Monday, January 11, 2010


Against what?
Against whom?

image source

4. Transmission, 2007. Video, 1 screen, 43 minutes.
Transmission was a public art commission in Zurich, designed originally as a loop for projection outside a bus station. Its subject is the memorial stone, a site where memory seems permanently fixed"

Transmission. Why do people want to connect to something, touch and be touched? Have I touched St. Peter’s foot in Rome? I don’t recall doing so, but I do remember perfectly realizing the power of a single touch. There is a saying in Portuguese that the continuing dripping of soft water in hard stone will eventually open a hole. Maybe that was what went through my mind, and if I touched the saint’s foot was not so much with the desire to connect with the divine but with that mass of people who repeated a gesture over and over until the metal foot became soft, polished and shapeless. That would be for me the morbid allure, being part of an endless chain. The power of the repetition of an act. But this is not the metaphor for the power of the people, the one that destroys social constructions, rather is the repetition leading to meaninglessness. Rancière knew that already when we saw in the power of the people not the power of the population or of the majority, ‘but the power of anyone at all’.

The power of subjectification, of becoming a subject of politics, which is always something ‘defined in an interval between identities.’ (Rancière, 2006, 59) between different names of subjects. That’s when politics occurs, and like the women that in 1955 refuse to leave the white people’s seat in an Alabama bus, politics implies: ‘the action of subjects who, by working the interval between identities, reconfigure the distributions of the public and the private, the universal and the particular,’ that are fixed by models of government and practices of authority i.e., by police.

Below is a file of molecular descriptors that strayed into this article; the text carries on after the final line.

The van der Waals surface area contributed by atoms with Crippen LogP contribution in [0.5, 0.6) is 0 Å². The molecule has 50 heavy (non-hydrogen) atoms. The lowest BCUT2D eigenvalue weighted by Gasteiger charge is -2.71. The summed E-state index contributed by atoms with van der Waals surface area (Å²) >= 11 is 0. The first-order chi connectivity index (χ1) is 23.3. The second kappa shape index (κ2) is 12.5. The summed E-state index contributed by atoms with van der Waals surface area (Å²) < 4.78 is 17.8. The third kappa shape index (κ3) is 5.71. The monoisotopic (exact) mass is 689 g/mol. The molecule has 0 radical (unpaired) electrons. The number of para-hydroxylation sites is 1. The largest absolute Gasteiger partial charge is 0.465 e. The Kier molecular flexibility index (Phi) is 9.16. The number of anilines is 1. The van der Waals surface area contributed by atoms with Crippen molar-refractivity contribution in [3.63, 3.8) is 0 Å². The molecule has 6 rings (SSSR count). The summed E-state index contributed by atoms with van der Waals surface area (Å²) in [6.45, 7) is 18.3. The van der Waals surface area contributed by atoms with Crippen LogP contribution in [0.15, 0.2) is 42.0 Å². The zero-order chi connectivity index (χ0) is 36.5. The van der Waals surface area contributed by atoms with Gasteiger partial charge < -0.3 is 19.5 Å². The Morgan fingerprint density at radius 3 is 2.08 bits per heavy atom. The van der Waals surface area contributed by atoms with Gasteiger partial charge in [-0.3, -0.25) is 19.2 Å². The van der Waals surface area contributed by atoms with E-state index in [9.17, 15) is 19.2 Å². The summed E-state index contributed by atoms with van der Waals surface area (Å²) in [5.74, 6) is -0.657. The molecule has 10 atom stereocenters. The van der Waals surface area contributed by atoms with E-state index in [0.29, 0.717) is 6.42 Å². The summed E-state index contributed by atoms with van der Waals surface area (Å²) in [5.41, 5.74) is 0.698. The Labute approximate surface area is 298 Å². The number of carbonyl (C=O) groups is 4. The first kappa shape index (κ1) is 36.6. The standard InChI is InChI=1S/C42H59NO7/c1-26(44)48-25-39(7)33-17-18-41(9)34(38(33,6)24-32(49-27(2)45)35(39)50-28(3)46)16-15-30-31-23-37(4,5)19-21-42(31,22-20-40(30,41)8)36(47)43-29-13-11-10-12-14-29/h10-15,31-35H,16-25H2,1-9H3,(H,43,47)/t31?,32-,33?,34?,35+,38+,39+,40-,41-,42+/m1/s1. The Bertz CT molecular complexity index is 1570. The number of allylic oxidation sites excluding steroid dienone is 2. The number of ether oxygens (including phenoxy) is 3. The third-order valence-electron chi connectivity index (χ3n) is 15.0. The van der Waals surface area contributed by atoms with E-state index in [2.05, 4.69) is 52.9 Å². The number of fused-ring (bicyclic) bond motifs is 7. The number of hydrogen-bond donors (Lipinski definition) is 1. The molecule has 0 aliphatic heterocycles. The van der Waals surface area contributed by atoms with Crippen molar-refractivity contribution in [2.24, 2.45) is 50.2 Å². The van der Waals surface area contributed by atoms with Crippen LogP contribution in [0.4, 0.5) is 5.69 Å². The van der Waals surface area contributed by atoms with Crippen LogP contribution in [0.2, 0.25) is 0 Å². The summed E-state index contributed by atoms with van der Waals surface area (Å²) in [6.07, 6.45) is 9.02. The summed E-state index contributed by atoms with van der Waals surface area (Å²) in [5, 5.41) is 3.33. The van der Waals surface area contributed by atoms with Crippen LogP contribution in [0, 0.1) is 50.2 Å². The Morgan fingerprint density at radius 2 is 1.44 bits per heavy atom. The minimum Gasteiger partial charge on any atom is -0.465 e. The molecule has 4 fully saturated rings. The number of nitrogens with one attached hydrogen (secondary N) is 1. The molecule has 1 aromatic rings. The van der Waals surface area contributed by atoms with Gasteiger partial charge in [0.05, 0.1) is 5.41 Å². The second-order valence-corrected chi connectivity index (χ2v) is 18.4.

These repetitions in Rome, Jerusalem, Santiago de Compostela, and Munich are full of hope and so are our votes in each and every election, which lead to a change of flavor but do not a new aliment. Rancière will call it an oligarchic invention to look for consent, and the representative democracy portrayed as only representing the interest of an elite. Universal suffrage is not a natural consequence of democracy, he will further, it is its struggle, the democractic struggle against the privatization of the process of enlarging the sphere of State intervention. Pursuing ‘the recognition, as equals and as political subjects those that have been relegated by State law to the private life of inferior beings – wage workers and women;’ and ‘the recognition of the public character of types of spaces and relations that were left to the discretion of the power of wealth;’ (Rancière, 2005, 55) and finally the enlargement of the struggles to ‘assert the public character of spaces, relations and institutions regarded as private.’ (Rancière, 2006, 56)

This redistribution of spheres and the subjectification inherent to it is paramount to Rancière’s maintenance of democracy, or is where democracy actually operates, and understanding what democracy is means renouncing to a vision of a world governed by the multitude and trust it to those singular and precarious acts on political subjects.

at Raven Row
56 Artillery Ln.

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